The effect of global warming on the quality of pastures in the tropics and subtropics will thus depend whether the global warming is a result of increased CO2 levels or not.


As a result of global warming, livestock types/strains that are better adapted to higher ambient temperatures, lower nutritional value of the grass in some cases, and expansion of diseases, especially ticks and tick borne diseases in Africa [15], must be promoted and improved in the developing countries of the southern hemisphere. With such challenges, matching genotypes with production environments will become more crucial, requiring the utilization of diverse genetic resources with the appropriate mix of genetic potential for growth, milk production, resistance to diseases and prolificacy [104]. The question is how to measure adaptation and how to select for it.

Adaptability of an animal can be defined as the ability to survive and reproduce within a defined environment [105] or the degree to which an organism, population or species can remain/become adapted to a wide range of environments by physiological or genetic means [106]. An improved understanding of the adaptation of livestock to their production environments is important, but adaptation is complex and thus difficult to measure [15]. Extensive research has been conducted on the direct measurement of adaptation. This included direct measurements on the animal such as rectal body temperature, respiration rate, heart (pulse) rate, sweating rate (water loss), skin thickness and hair per cm2. In addition, more sophisticated measurements investigated include the heat tolerance test where the difference in body temperature is measured before and after exposure to extreme heat, and temperature change associated with exercising the animals [22,107-108].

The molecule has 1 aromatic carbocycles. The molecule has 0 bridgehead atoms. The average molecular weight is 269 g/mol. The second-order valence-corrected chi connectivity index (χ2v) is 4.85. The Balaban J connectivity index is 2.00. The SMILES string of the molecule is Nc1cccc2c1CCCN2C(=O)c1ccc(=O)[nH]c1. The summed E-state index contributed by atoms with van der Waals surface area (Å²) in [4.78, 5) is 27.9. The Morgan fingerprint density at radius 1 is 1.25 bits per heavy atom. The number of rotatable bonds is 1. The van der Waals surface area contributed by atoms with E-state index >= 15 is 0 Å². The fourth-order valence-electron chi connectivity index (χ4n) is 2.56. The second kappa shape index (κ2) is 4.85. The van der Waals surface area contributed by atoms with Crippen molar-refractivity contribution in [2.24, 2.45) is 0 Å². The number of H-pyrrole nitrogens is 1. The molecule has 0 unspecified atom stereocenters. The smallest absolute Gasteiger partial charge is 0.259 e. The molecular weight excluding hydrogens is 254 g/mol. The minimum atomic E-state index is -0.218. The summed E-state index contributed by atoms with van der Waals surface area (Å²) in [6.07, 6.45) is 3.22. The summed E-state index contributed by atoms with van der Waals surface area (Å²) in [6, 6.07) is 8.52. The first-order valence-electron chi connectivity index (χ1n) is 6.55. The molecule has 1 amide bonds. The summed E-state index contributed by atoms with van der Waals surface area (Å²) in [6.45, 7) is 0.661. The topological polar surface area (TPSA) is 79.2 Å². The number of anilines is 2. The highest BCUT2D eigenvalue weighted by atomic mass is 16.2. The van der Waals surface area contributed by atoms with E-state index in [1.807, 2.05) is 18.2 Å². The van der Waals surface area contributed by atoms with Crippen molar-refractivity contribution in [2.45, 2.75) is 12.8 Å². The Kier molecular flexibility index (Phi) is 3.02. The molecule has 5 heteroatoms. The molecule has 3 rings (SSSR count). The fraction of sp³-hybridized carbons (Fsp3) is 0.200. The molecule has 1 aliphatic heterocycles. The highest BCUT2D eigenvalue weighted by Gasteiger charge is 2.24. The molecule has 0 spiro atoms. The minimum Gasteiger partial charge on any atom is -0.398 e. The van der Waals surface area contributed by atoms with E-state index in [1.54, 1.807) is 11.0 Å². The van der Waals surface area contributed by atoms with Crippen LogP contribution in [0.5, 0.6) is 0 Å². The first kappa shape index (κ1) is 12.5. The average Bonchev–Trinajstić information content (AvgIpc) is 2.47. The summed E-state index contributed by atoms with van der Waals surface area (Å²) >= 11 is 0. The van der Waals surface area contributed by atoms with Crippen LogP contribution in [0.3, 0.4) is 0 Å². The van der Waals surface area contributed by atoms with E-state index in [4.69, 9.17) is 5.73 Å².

Several proxy-indicators for adaptation are available and have also been used [109]. These include reproductive traits such as fertility, survival, birth rate and perinatal mortality; production traits such as growth rate, milk production, low mortality and longevity; and health traits such as faecal egg counts and number of external parasites [22,107,109-111].

Adaptation can also relate to either resistance or tolerance. Resistance means that animals do not get affected by unfavorable conditions, or they quickly get accustomed to them. Tolerance means that the animals stay affected but continue to live, with or without some degree of discomfort [109,112].